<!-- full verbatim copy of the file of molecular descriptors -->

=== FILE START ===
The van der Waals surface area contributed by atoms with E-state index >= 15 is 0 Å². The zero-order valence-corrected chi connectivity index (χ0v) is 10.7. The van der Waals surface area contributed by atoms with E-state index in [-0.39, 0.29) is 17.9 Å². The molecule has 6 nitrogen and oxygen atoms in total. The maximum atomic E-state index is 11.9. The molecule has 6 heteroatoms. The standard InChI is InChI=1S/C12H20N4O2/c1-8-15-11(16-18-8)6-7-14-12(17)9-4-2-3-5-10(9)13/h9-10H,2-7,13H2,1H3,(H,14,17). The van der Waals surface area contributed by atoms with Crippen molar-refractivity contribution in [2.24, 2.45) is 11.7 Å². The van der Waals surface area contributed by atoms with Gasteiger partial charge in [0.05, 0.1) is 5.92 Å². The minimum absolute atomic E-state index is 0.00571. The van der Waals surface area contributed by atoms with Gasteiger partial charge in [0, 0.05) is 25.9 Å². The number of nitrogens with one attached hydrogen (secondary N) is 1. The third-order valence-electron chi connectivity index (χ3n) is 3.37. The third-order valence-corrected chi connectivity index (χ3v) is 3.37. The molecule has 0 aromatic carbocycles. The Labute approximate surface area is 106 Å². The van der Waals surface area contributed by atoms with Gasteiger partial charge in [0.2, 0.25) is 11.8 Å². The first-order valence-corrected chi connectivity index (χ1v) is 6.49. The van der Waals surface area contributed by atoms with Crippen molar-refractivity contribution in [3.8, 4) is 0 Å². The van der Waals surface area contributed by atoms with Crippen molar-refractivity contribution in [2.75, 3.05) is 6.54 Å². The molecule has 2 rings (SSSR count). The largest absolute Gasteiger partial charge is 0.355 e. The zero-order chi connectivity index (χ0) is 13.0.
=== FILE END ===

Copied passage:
The van der Waals surface area contributed by atoms with E-state index >= 15 is 0 Å². The zero-order valence-corrected chi connectivity index (χ0v) is 10.7. The van der Waals surface area contributed by atoms with E-state index in [-0.39, 0.29) is 17.9 Å². The molecule has 6 nitrogen and oxygen atoms in total. The maximum atomic E-state index is 11.9. The molecule has 6 heteroatoms. The standard InChI is InChI=1S/C12H20N4O2/c1-8-15-11(16-18-8)6-7-14-12(17)9-4-2-3-5-10(9)13/h9-10H,2-7,13H2,1H3,(H,14,17). The van der Waals surface area contributed by atoms with Crippen molar-refractivity contribution in [2.24, 2.45) is 11.7 Å². The van der Waals surface area contributed by atoms with Gasteiger partial charge in [0.05, 0.1) is 5.92 Å². The minimum absolute atomic E-state index is 0.00571. The van der Waals surface area contributed by atoms with Gasteiger partial charge in [0, 0.05) is 25.9 Å². The number of nitrogens with one attached hydrogen (secondary N) is 1. The third-order valence-electron chi connectivity index (χ3n) is 3.37. The third-order valence-corrected chi connectivity index (χ3v) is 3.37. The molecule has 0 aromatic carbocycles. The Labute approximate surface area is 106 Å². The van der Waals surface area contributed by atoms with Gasteiger partial charge in [0.2, 0.25) is 11.8 Å². The first-order valence-corrected chi connectivity index (χ1v) is 6.49. The van der Waals surface area contributed by atoms with Crippen molar-refractivity contribution in [3.8, 4) is 0 Å². The van der Waals surface area contributed by atoms with Crippen molar-refractivity contribution in [2.75, 3.05) is 6.54 Å². The molecule has 2 rings (SSSR count). The largest absolute Gasteiger partial charge is 0.355 e. The zero-order chi connectivity index (χ0) is 13.0.